Orthotics Before and After

Orthotics Before and After - Can You See the Difference?

Orthotics Before and After – Can You See the Difference?


Orthotics – What are they?

Orthotics (also termed orthotic insoles or orthotic shoe inserts) are prescribed by healthcare professionals, such as podiatrists, to treat a variety of different foot conditions. There are many different types, including custom orthotics and over-the-counter inserts.

Orthotic insoles | There are countless options out there

How do orthotics help treat foot problems?

This is a question many healthcare professionals receive at the clinic from their patients – how exactly do orthotics function? At their core, orthotics work by altering the biomechanics (movement) of your feet and redistributing the pressure along them.

They place your feet into more ideal positions that allow them to work more efficiently. Doing so, it prevents the muscles, tendons, and ligaments from becoming too overworked. Time and time again, they have been proven to be an effective treatment option for reducing foot pain and improving foot posture.

Some of the more common conditions orthotics are often used to treat include:

  • Plantar fasciitis
  • Flat feet (over pronation)
  • Pain or aches in the lower extremities
  • Arthritis
  • Heel pain and heel spurs
  • Bowed legs
Wearing orthotics helps to decrease strain and prevent injury.

Can we measure the effect orthotics have on our feet?

Absolutely! We can acquire clinical measures of how orthotic inserts influence foot biomechanics. For example, we can measure the degree of pronation displayed by the feet as a person is walking on a treadmill (see below).

In the absence of any orthotic correction, the individual is experiencing approximately 10 degrees of pronation towards the midline (inwards). This places undue stress on the ankles and feet. Over time, with repetitive movements such as running or standing, they can become fatigued and overworked.

On the other hand, with an orthotic and a well-fitting pair of shoes, the individual’s feet pronate to a much lesser degree (about 3 degrees), clearly demonstrating the influence inserts can have on foot function.

Comparing the differences in pronation when walking with bare feet (left) and walking with an orthotic insert (right).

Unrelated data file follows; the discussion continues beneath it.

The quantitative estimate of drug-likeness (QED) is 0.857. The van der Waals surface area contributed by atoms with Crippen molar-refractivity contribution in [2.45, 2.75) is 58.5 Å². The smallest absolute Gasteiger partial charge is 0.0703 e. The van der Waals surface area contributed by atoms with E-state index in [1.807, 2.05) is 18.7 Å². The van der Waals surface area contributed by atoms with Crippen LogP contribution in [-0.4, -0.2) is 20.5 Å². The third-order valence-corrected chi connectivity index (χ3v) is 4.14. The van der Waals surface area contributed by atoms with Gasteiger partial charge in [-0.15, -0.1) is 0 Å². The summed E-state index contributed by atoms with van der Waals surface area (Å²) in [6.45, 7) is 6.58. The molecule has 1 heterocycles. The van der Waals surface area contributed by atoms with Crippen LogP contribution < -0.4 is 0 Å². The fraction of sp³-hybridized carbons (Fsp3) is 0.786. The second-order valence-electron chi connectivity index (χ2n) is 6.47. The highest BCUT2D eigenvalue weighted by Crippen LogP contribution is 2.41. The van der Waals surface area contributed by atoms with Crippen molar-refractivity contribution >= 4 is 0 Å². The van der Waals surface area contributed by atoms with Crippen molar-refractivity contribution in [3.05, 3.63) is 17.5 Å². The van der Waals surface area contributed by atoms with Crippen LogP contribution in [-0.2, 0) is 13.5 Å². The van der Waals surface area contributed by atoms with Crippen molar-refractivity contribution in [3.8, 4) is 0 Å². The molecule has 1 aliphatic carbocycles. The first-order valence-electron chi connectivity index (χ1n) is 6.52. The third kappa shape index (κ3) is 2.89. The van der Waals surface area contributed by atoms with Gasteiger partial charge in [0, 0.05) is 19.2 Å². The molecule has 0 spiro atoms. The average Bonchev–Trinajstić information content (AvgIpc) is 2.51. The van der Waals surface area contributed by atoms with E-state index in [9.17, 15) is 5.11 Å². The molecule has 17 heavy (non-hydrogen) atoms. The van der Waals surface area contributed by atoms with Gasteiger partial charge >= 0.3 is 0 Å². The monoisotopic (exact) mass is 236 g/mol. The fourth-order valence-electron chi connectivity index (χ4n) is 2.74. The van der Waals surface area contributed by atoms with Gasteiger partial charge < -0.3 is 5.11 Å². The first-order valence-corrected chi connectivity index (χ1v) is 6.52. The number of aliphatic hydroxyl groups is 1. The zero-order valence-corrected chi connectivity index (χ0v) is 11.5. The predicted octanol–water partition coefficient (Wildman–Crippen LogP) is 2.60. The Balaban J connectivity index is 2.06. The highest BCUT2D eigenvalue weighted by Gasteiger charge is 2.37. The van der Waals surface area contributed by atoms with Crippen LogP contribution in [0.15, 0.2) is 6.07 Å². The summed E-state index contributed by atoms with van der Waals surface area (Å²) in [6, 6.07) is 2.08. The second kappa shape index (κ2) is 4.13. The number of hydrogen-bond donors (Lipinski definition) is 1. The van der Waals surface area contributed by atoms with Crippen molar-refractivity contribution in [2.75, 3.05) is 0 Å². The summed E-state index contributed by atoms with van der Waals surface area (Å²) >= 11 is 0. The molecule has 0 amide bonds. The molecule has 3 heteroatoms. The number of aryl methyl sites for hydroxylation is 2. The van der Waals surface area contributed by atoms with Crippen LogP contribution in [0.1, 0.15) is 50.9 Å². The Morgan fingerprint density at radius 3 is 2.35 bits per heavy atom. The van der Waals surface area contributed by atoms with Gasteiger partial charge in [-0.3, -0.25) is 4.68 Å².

How do orthotics fit into a comprehensive treatment plan?

To tackle your condition, your podiatrist may prescribe orthotics in combination with other treatment options. Because there is so much that is anatomically linked to your feet and how they function, treatment plans are often a multi-step process.

It is common in a podiatry clinic to prescribe and recommend:

  • Exercises and stretches to improve muscle strength in the lower leg (e.g. calf stretches)
  • Anti-inflammatory medications
  • Topical treatments
  • New shoes that are suitable for your daily activities
Without proper arch support for your feet, regular activities may bring about aches and pain

I just received some new orthotics, will they take time to break in?

At the start, wearing your orthotics you may feel a bit of discomfort as your feet are not used to being in an altered position. You may even feel some foot pain if you wear your orthotics for too long.

However, there is often no need to worry. Orthotics, whether they are off-the-shelf or custom-made, have a break-in period. The length of this period depends on the type of orthotic.

  • Custom foot orthotics – These are custom insoles made to fit the unique shape and contours of an individual’s feet. Compared to pre-made orthotics, custom orthotics cost quite a bit more but they can be extremely effective in relieving pressure and alleviating symptoms. Making custom orthotics requires a longer time as they are based on detailed scans/representations of a patient’s feet. They offer special features, such as customized cushioning and various builds. In general, custom foot orthotics require two weeks to break in.
  • Off-the-shelf orthotics – These are more one-size-fits-all and can be acquired at pharmacies. If your condition is more generalized, your podiatrist may recommend these as they are a more affordable option. Relative to custom orthotic inserts, these take about half the time to acclimate to.

If it has been more than two weeks, and your inserts are still painful to wear, stop wearing them as they should be pain-free by now. Book a consultation with your podiatrist so that they can determine if you will need a replacement orthotic.

Wearing your orthotics will require some getting used to.

Got questions about orthotics?

Comment below with any questions you may have about orthotics and whether you could benefit from them. If you are experiencing heel pain, foot aches, or stress in your back or hips, we would also love to hear from you.

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